As I mentioned in my last post, my crime writing notebook, Gail, is nearly full. She had an interesting life; early character sketches became Stella and Miles in “Narc” (forthcoming in The Big Click) and “Rough Night in Little Toke” (featured in Hanzai Japan,) as well as the home for the starts of three possible novels.
Mona was an exercise in desperation and failed plans. Initially I had planned to build her signatures out of grey-tone sketch paper, but with space running out in Gail and no time to get to a store that would have a selection of paper for me to feel and test, I went with the normal sketch paper I had on hand. I had intended to use a French stitch, but the instructions I had in one of my books were vague at best, and by the time I had my paper punched, surprise, I realized I had to have five holes, not four as I had originally thought. Coptic it is!
I got back into using notebooks a few years ago, when I cracked open a beautiful, untouched leather journal Jason brought me back from Italy as a present for my 23rd birthday. It took a lot to write in that journal because I, like most writers who are gifted with beautiful journals, panic “It has to be perfect if it’s going in such a beautiful journal!”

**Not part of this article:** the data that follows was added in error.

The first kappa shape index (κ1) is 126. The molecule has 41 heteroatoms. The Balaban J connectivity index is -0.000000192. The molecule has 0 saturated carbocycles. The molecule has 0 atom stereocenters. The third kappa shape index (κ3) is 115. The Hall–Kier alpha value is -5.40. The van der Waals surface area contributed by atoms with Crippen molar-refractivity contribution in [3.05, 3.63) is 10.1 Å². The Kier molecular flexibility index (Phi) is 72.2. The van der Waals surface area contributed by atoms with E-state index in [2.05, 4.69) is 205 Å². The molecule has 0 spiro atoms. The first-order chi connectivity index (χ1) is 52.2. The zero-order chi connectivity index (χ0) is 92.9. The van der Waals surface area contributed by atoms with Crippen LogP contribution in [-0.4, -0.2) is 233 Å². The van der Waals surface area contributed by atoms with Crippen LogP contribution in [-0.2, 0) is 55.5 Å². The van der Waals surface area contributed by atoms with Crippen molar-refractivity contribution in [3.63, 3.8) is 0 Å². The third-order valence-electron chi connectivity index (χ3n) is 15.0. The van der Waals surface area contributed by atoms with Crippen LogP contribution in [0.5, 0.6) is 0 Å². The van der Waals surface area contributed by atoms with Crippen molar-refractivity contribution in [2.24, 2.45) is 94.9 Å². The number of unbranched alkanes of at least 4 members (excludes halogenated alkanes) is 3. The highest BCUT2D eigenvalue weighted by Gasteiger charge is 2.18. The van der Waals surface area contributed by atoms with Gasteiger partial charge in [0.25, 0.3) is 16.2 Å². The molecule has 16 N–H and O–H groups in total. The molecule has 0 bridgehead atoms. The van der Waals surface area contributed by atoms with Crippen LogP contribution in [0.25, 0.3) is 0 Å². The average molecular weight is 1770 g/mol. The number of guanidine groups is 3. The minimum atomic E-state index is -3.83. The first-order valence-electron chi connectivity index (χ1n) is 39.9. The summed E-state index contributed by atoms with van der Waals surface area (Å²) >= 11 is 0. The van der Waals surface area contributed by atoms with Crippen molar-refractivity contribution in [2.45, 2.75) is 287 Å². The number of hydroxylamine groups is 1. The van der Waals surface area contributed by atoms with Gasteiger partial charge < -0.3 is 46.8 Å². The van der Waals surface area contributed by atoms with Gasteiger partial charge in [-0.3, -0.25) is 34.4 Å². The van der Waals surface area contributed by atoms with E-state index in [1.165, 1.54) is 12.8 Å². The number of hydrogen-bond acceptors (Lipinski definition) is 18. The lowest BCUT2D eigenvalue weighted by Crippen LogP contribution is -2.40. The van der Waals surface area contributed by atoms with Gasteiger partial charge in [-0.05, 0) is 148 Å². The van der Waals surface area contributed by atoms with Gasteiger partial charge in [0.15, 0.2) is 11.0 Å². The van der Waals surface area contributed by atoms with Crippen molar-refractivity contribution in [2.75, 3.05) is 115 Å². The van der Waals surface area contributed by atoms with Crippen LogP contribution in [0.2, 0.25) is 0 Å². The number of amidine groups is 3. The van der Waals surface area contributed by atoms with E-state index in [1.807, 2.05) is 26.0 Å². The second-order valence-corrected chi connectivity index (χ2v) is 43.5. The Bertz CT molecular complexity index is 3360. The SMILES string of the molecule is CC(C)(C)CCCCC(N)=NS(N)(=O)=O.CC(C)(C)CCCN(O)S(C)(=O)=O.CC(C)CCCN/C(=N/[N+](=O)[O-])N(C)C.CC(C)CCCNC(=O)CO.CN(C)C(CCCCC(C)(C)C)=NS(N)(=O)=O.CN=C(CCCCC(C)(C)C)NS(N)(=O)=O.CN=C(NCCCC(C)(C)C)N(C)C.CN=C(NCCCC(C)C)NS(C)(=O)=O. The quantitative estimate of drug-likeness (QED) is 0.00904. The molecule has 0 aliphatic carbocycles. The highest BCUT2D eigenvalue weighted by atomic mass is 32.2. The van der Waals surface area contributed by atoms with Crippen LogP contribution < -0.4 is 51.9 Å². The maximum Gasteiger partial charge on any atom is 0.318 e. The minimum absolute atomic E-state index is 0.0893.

But I got thinking about the notebooks I kept when I was living in New York City, these wild things filled with magazine clippings and pictures and fold-out pages of articles I wanted to save. I thought about how good it felt to physically write, pen on paper, how much I enjoyed going back through old story notebooks from high school and after college, reading false starts, pithy observations and scenes that didn’t make the final draft. I could trace the what was going on in my life through those notebooks even better than I could my own diary. Fragments like What is a poem to a creme brulee? told me what I was thinking and feeling at an even greater depth than scrawling I love a man who will not tell me he loves me in my journal.